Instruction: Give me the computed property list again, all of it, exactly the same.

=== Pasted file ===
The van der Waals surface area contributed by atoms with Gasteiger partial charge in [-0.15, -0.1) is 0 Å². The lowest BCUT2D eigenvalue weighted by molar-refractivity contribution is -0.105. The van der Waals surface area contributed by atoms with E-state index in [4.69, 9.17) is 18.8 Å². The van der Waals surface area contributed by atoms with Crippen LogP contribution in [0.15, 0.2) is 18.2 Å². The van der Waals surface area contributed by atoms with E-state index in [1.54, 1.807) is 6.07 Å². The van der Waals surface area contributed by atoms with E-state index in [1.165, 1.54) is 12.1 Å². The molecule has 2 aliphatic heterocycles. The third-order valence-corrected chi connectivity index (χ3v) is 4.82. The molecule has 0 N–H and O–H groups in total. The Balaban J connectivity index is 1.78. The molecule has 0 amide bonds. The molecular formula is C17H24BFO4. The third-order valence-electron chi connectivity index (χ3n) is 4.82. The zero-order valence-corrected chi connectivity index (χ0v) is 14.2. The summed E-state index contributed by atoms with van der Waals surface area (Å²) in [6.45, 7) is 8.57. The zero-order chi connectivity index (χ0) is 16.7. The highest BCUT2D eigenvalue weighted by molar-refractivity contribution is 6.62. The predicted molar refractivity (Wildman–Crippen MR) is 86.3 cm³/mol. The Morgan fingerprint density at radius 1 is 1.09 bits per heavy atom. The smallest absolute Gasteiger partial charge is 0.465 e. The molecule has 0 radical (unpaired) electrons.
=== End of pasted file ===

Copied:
The van der Waals surface area contributed by atoms with Gasteiger partial charge in [-0.15, -0.1) is 0 Å². The lowest BCUT2D eigenvalue weighted by molar-refractivity contribution is -0.105. The van der Waals surface area contributed by atoms with E-state index in [4.69, 9.17) is 18.8 Å². The van der Waals surface area contributed by atoms with Crippen LogP contribution in [0.15, 0.2) is 18.2 Å². The van der Waals surface area contributed by atoms with E-state index in [1.54, 1.807) is 6.07 Å². The van der Waals surface area contributed by atoms with E-state index in [1.165, 1.54) is 12.1 Å². The molecule has 2 aliphatic heterocycles. The third-order valence-corrected chi connectivity index (χ3v) is 4.82. The molecule has 0 N–H and O–H groups in total. The Balaban J connectivity index is 1.78. The molecule has 0 amide bonds. The molecular formula is C17H24BFO4. The third-order valence-electron chi connectivity index (χ3n) is 4.82. The zero-order valence-corrected chi connectivity index (χ0v) is 14.2. The summed E-state index contributed by atoms with van der Waals surface area (Å²) in [6.45, 7) is 8.57. The zero-order chi connectivity index (χ0) is 16.7. The highest BCUT2D eigenvalue weighted by molar-refractivity contribution is 6.62. The predicted molar refractivity (Wildman–Crippen MR) is 86.3 cm³/mol. The Morgan fingerprint density at radius 1 is 1.09 bits per heavy atom. The smallest absolute Gasteiger partial charge is 0.465 e. The molecule has 0 radical (unpaired) electrons.